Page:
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New wine releases

Turning deluge into delicious wine Photo: Richard Briggs

Wineries were akin to ‘war rooms’ over Vintage 2017 as approaches were debated and strategies devised. Now, as the first wines hit the shelves, the battle seems to have been won. Sophie Preece reports.

V

intage 2017 was a tough time in Marlborough and Nelson vineyards. A cold and windy summer, slow-to-ripen grapes and a storm-plagued harvest put huge pressure on crews. But with reportedly good, great and ‘stunning’ wines now in barrel, tank and bottle, the industry has proven itself far more than a fair-weather winegrower. Nature dealt the first card in her harsh hand last November when a massive 7.8 earthquake shook up Marlborough’s wine industry, took out the State Highway south and put wineries, engineers and stainless steel manufacturers into rapid rebuild mode, replacing and repairing tanks and catwalks as Vintage 2017 loomed. Summer then lost its mojo, severely slowing brix development. That led many growers and wine companies to drop crop to improve their chances of ripening fruit, among other viticultural tactics. Any 28

hopes for a redeeming Indian summer were dashed when autumn arrived with three big downpours, including the tail of two cyclones, putting pressure on growers to get their grapes in. It seemed a season worth forgetting, but with a few months’ break from the onslaught, industry leaders say it was a reminder of how good the two regions have it most of the time, and a lesson in how to respond when they don’t.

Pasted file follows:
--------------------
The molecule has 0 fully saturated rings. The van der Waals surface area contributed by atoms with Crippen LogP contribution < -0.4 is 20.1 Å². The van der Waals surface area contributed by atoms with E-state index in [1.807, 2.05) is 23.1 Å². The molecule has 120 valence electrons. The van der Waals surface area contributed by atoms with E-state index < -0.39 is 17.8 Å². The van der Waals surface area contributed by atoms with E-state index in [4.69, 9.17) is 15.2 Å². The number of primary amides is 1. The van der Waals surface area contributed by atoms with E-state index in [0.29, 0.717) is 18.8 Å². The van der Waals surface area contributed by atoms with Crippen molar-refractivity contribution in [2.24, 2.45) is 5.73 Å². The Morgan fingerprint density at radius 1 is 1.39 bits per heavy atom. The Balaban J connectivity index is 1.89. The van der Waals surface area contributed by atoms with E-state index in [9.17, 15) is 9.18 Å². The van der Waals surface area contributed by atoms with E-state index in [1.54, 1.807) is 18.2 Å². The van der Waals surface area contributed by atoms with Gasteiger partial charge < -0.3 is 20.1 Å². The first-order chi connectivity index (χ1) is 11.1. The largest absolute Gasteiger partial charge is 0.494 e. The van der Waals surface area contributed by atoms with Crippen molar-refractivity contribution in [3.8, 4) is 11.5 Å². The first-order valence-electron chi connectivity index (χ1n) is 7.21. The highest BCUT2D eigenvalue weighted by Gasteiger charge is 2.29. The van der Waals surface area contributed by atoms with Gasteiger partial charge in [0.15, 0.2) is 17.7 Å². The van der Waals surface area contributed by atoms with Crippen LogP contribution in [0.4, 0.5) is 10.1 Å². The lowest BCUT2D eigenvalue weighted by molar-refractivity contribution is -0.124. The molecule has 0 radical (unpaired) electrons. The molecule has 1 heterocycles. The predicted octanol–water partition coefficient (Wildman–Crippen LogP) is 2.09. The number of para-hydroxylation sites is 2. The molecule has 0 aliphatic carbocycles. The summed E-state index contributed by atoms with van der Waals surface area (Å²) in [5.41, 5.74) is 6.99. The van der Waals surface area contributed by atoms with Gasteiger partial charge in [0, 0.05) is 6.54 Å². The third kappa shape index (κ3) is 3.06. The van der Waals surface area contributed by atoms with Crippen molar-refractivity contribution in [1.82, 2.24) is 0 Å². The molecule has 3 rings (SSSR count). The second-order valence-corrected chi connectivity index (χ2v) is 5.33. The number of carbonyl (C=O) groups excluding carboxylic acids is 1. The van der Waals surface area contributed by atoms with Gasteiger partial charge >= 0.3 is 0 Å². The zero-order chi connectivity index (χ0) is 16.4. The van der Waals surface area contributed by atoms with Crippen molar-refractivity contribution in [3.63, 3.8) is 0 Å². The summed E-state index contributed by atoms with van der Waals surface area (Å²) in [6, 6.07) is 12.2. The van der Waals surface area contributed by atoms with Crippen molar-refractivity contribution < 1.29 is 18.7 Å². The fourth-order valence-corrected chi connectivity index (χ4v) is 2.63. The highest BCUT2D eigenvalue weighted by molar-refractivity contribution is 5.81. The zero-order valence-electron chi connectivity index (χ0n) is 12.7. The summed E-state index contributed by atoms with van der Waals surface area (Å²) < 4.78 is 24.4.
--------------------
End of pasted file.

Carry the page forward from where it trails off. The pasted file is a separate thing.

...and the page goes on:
Drastic measures needed

Wine judge Ben Glover, who is winemaker for his family-owned Marlborough label Zephyr, says that when the series of deluges hit the region, viticulturists and winemakers had to seriously consider how best to handle their fruit through the harvest. “There needed to be – and there was – a huge conscientious collaboration between wineries and growers, as the worst-case scenario would impact on both

business segments.” A lightening of crop loads and some warmer nights, along with bad fruit dropped to the vineyard floor, changed the grapes’ physiological condition, so growers saw riper flavours at lower sugars, enabling some to pick before major rain, “to make sure we had fruit in the bank,” says Ben. “We also saw plenty of proactive vision, tricks and tools coming out of wineries to ensure that the resulting wine was to the quality of drier years.” Ben believes that’s possibly the ‘major difference’ between 2017 and other talked-about tough vintages such as 2014, 2008 and 1995. “Winemakers were well-armed and proactive, so we will see sauvignon blanc with ripe forward aromas and flavours, with approximately 0.5% lower alcohol,” he says. “So in some respects, perfect for December and Christmas drinking, with ripe, tropical sweaty notes.”

Wild Tomato October2017  

WildTomato is Nelson & Marlborough's magazine. We focus on inspiring journalism, stunning photography and beautiful design. www.wildtomato.c...

Wild Tomato October2017  

WildTomato is Nelson & Marlborough's magazine. We focus on inspiring journalism, stunning photography and beautiful design. www.wildtomato.c...